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Suring Dula

By | September 2012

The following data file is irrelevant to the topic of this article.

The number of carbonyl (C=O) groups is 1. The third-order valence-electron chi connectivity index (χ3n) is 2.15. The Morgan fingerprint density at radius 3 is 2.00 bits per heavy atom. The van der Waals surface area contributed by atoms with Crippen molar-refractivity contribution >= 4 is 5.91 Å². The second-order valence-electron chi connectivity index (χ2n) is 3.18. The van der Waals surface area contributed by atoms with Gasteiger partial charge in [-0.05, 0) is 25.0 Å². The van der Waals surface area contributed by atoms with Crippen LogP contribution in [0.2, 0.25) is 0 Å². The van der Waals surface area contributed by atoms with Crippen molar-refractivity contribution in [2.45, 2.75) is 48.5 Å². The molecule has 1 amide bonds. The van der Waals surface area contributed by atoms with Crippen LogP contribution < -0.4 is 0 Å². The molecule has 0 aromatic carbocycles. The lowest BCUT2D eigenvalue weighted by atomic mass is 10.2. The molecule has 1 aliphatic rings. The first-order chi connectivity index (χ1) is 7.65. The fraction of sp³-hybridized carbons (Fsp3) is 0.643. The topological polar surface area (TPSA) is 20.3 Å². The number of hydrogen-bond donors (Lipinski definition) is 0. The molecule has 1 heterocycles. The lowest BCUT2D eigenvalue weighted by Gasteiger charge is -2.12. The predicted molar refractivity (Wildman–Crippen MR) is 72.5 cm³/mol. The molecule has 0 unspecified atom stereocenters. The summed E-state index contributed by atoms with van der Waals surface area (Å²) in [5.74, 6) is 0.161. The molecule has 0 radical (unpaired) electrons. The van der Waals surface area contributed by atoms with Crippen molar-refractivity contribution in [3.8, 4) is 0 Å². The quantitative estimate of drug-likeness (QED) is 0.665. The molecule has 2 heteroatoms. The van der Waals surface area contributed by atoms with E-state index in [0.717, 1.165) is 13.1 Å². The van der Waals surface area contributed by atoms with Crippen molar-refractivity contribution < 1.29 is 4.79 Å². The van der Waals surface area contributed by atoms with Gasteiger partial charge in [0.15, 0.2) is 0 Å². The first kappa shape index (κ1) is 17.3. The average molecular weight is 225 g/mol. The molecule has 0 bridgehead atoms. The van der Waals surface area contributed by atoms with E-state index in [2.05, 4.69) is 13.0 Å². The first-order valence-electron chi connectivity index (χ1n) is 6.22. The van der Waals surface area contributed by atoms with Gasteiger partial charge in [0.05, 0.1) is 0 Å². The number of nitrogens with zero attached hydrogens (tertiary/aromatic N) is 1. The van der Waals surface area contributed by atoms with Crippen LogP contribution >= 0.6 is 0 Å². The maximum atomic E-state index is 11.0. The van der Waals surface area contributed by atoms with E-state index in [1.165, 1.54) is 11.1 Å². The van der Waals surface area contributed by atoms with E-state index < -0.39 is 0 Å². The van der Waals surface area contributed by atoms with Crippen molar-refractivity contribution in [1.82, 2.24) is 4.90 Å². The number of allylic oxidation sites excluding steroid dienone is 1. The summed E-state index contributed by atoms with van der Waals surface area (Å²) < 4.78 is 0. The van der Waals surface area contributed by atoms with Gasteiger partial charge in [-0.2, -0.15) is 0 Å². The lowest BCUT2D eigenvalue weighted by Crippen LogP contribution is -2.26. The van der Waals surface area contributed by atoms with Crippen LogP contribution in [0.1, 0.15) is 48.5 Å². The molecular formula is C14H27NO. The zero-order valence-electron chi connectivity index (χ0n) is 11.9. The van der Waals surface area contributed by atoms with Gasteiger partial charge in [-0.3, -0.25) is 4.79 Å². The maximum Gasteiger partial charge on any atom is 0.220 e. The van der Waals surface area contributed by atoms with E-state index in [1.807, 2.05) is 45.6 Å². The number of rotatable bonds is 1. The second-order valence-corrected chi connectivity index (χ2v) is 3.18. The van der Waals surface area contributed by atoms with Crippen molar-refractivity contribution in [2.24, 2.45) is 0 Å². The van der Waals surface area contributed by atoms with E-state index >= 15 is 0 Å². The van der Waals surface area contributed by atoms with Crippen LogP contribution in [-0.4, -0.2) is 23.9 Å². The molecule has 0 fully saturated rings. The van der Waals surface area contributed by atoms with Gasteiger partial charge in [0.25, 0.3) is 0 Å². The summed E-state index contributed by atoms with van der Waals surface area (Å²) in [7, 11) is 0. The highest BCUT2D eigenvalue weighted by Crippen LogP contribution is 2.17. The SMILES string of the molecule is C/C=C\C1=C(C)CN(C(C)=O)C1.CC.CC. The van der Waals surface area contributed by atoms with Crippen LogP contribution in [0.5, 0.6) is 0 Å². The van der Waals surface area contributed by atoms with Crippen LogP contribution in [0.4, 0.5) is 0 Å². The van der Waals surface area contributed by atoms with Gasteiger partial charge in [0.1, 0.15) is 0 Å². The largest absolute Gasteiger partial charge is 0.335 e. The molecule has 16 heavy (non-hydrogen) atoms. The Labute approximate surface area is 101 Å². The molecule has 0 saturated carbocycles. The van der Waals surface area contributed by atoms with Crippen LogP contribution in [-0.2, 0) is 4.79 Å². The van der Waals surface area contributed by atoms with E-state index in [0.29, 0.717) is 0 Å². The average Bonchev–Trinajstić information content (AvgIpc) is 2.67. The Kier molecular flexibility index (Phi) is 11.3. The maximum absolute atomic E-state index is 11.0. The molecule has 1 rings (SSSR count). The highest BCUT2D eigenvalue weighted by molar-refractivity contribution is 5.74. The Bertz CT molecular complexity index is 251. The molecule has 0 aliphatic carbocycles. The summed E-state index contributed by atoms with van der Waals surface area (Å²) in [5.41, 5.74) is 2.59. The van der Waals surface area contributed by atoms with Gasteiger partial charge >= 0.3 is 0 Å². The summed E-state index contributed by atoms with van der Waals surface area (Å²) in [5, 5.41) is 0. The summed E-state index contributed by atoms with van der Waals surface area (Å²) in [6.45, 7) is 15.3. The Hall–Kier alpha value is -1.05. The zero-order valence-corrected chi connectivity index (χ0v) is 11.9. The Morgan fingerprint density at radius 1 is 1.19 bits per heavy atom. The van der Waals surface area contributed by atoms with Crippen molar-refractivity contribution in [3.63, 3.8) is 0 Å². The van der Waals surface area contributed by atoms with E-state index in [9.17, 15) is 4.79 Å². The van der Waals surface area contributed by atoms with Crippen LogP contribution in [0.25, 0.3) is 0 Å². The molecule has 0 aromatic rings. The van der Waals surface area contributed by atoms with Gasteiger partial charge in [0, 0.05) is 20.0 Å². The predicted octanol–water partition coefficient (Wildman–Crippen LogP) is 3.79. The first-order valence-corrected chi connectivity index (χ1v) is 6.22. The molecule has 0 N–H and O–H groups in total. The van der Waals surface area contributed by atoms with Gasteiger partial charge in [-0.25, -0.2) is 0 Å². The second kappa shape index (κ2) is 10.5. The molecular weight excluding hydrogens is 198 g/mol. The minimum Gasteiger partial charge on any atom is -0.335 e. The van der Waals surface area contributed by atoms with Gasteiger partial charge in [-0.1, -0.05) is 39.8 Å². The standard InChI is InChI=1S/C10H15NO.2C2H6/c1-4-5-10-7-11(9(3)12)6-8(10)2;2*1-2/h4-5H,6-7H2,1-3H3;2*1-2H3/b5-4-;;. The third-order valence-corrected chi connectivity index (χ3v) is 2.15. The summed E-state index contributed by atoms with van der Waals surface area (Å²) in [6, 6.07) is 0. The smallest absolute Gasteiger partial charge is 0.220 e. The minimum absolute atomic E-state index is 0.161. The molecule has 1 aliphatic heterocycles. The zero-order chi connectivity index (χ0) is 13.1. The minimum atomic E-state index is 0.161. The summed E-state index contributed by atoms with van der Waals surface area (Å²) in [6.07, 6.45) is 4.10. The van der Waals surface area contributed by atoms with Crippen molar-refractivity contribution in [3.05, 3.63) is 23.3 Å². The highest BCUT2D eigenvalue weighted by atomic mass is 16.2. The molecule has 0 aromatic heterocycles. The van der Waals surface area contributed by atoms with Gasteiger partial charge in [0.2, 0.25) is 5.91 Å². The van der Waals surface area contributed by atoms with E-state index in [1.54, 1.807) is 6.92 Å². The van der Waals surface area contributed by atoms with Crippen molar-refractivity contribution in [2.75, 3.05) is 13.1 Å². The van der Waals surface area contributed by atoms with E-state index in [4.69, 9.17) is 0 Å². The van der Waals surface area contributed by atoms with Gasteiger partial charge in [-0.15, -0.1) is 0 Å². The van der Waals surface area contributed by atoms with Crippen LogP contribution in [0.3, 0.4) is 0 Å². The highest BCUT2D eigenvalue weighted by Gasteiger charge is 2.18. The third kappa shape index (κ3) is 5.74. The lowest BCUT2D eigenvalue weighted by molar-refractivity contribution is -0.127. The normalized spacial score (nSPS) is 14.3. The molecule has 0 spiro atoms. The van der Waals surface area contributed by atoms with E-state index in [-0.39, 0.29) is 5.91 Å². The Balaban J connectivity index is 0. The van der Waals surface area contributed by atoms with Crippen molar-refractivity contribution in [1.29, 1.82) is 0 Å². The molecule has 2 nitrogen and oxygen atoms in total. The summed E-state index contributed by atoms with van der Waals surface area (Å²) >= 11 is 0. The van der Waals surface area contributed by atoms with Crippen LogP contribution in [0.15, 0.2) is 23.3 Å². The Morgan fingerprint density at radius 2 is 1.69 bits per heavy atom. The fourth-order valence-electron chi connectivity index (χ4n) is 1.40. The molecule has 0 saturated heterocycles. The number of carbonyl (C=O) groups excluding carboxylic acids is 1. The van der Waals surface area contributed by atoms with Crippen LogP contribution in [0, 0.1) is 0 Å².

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An ecosystem consists of the biological community that occurs in some locale, and the physical and chemical factors that make up its non-living or a biotic environment. There are many examples of ecosystems -- a pond, a forest, an estuary, grassland. The boundaries are not fixed in any objective way, although sometimes they seem obvious, as with the shoreline of a small pond. Usually the boundaries of an ecosystem are chosen for practical reasons having to do with the goals of the particular study. The study of ecosystems mainly consists of the study of certain processes that link the living, or biotic, components to the non-living, or abiotic, components. Energy transformations and biogeochemical cycling are the main processes that comprise the field of ecosystem ecology. As we learned earlier, ecology generally is defined as the interactions of organisms with one another and with the environment in which they occur. We can study ecology at the level of the individual, the population, the community, and the ecosystem. Studies of individuals are concerned mostly about physiology, reproduction, development or behavior, and studies of populations usually focus on the habitat and resource needs of individual species, their group behaviors, population growth, and what limits their abundance or causes extinction. Studies of communities examine how populations of many species interact with one another, such as predators and their prey, or competitors that share common needs or resources. In ecosystem ecology we put all of this together and, insofar as we can, we try to understand how the system operates as a whole. This means that, rather than worrying mainly about particular species, we try to focus on major functional aspects of the system. These functional aspects include such things as the amount of energy that is produced by photosynthesis, how energy or materials flow along the many steps in a food chain, or what controls the rate of decomposition of...

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